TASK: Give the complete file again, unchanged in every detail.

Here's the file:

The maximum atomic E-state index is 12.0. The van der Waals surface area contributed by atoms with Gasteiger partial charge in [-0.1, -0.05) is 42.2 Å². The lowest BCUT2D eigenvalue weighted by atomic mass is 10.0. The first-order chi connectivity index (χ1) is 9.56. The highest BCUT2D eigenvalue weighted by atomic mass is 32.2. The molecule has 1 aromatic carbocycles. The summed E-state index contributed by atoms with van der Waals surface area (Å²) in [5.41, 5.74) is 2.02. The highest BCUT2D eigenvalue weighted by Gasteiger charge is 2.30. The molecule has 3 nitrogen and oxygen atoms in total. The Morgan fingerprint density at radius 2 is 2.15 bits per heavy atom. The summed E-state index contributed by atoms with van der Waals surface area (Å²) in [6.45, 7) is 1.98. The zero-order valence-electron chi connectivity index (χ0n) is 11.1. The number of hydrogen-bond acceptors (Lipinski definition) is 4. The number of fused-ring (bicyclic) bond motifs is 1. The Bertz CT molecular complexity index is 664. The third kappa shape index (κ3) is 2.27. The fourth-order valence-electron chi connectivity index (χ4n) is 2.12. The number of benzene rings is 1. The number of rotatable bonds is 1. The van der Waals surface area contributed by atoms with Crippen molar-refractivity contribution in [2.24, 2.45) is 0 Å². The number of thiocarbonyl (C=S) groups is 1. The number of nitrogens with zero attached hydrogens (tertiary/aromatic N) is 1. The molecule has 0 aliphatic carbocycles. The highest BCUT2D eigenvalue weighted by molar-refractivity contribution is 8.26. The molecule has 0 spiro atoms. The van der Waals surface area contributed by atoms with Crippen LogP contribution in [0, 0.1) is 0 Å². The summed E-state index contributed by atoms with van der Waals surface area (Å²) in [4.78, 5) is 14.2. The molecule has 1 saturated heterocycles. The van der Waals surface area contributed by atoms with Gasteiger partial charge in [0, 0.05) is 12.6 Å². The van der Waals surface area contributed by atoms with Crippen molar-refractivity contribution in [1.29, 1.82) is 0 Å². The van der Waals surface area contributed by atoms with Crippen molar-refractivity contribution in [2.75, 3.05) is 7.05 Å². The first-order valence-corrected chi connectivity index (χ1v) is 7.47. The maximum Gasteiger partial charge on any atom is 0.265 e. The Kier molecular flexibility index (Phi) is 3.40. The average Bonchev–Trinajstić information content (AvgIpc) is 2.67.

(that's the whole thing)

The maximum atomic E-state index is 12.0. The van der Waals surface area contributed by atoms with Gasteiger partial charge in [-0.1, -0.05) is 42.2 Å². The lowest BCUT2D eigenvalue weighted by atomic mass is 10.0. The first-order chi connectivity index (χ1) is 9.56. The highest BCUT2D eigenvalue weighted by atomic mass is 32.2. The molecule has 1 aromatic carbocycles. The summed E-state index contributed by atoms with van der Waals surface area (Å²) in [5.41, 5.74) is 2.02. The highest BCUT2D eigenvalue weighted by Gasteiger charge is 2.30. The molecule has 3 nitrogen and oxygen atoms in total. The Morgan fingerprint density at radius 2 is 2.15 bits per heavy atom. The summed E-state index contributed by atoms with van der Waals surface area (Å²) in [6.45, 7) is 1.98. The zero-order valence-electron chi connectivity index (χ0n) is 11.1. The number of hydrogen-bond acceptors (Lipinski definition) is 4. The number of fused-ring (bicyclic) bond motifs is 1. The Bertz CT molecular complexity index is 664. The third kappa shape index (κ3) is 2.27. The fourth-order valence-electron chi connectivity index (χ4n) is 2.12. The number of benzene rings is 1. The number of rotatable bonds is 1. The van der Waals surface area contributed by atoms with Crippen molar-refractivity contribution in [2.24, 2.45) is 0 Å². The number of thiocarbonyl (C=S) groups is 1. The number of nitrogens with zero attached hydrogens (tertiary/aromatic N) is 1. The molecule has 0 aliphatic carbocycles. The highest BCUT2D eigenvalue weighted by molar-refractivity contribution is 8.26. The molecule has 0 spiro atoms. The van der Waals surface area contributed by atoms with Crippen LogP contribution in [0, 0.1) is 0 Å². The summed E-state index contributed by atoms with van der Waals surface area (Å²) in [4.78, 5) is 14.2. The molecule has 1 saturated heterocycles. The van der Waals surface area contributed by atoms with Gasteiger partial charge in [0, 0.05) is 12.6 Å². The van der Waals surface area contributed by atoms with Crippen molar-refractivity contribution in [1.29, 1.82) is 0 Å². The van der Waals surface area contributed by atoms with Crippen molar-refractivity contribution in [2.75, 3.05) is 7.05 Å². The first-order valence-corrected chi connectivity index (χ1v) is 7.47. The maximum Gasteiger partial charge on any atom is 0.265 e. The Kier molecular flexibility index (Phi) is 3.40. The average Bonchev–Trinajstić information content (AvgIpc) is 2.67.